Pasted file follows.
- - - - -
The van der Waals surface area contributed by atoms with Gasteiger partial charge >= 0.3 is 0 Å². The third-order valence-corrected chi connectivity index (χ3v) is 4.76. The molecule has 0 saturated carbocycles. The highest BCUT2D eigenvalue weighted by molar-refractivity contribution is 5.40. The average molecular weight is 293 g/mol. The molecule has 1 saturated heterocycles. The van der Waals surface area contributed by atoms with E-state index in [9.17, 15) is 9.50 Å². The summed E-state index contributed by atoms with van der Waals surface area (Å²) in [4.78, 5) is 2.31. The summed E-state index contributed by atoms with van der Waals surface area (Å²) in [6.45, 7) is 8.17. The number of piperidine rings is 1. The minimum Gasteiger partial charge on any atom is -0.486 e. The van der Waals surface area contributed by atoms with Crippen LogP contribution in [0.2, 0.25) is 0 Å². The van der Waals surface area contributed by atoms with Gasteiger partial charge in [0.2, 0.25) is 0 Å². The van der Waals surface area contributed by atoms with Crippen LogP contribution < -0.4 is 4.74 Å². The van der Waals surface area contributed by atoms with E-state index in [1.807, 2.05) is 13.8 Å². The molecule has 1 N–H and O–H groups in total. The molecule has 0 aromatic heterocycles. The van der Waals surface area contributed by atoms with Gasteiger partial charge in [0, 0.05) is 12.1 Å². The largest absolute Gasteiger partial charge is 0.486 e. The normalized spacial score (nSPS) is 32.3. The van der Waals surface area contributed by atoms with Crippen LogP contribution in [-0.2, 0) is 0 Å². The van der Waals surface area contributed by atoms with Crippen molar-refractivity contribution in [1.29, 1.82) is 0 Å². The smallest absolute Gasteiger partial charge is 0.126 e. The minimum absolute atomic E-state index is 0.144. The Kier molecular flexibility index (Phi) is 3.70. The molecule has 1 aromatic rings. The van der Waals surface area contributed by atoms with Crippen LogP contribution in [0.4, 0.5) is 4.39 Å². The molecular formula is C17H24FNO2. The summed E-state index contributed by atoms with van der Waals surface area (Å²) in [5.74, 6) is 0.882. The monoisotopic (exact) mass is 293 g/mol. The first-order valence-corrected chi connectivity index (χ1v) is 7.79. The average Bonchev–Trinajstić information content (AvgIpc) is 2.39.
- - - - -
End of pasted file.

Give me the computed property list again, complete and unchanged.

The van der Waals surface area contributed by atoms with Gasteiger partial charge >= 0.3 is 0 Å². The third-order valence-corrected chi connectivity index (χ3v) is 4.76. The molecule has 0 saturated carbocycles. The highest BCUT2D eigenvalue weighted by molar-refractivity contribution is 5.40. The average molecular weight is 293 g/mol. The molecule has 1 saturated heterocycles. The van der Waals surface area contributed by atoms with E-state index in [9.17, 15) is 9.50 Å². The summed E-state index contributed by atoms with van der Waals surface area (Å²) in [4.78, 5) is 2.31. The summed E-state index contributed by atoms with van der Waals surface area (Å²) in [6.45, 7) is 8.17. The number of piperidine rings is 1. The minimum Gasteiger partial charge on any atom is -0.486 e. The van der Waals surface area contributed by atoms with Crippen LogP contribution in [0.2, 0.25) is 0 Å². The van der Waals surface area contributed by atoms with Gasteiger partial charge in [0.2, 0.25) is 0 Å². The van der Waals surface area contributed by atoms with Crippen LogP contribution < -0.4 is 4.74 Å². The van der Waals surface area contributed by atoms with E-state index in [1.807, 2.05) is 13.8 Å². The molecule has 1 N–H and O–H groups in total. The molecule has 0 aromatic heterocycles. The van der Waals surface area contributed by atoms with Gasteiger partial charge in [0, 0.05) is 12.1 Å². The largest absolute Gasteiger partial charge is 0.486 e. The normalized spacial score (nSPS) is 32.3. The van der Waals surface area contributed by atoms with Crippen LogP contribution in [-0.2, 0) is 0 Å². The van der Waals surface area contributed by atoms with Crippen molar-refractivity contribution in [1.29, 1.82) is 0 Å². The smallest absolute Gasteiger partial charge is 0.126 e. The minimum absolute atomic E-state index is 0.144. The Kier molecular flexibility index (Phi) is 3.70. The molecule has 1 aromatic rings. The van der Waals surface area contributed by atoms with Crippen LogP contribution in [0.4, 0.5) is 4.39 Å². The molecular formula is C17H24FNO2. The summed E-state index contributed by atoms with van der Waals surface area (Å²) in [5.74, 6) is 0.882. The monoisotopic (exact) mass is 293 g/mol. The first-order valence-corrected chi connectivity index (χ1v) is 7.79. The average Bonchev–Trinajstić information content (AvgIpc) is 2.39.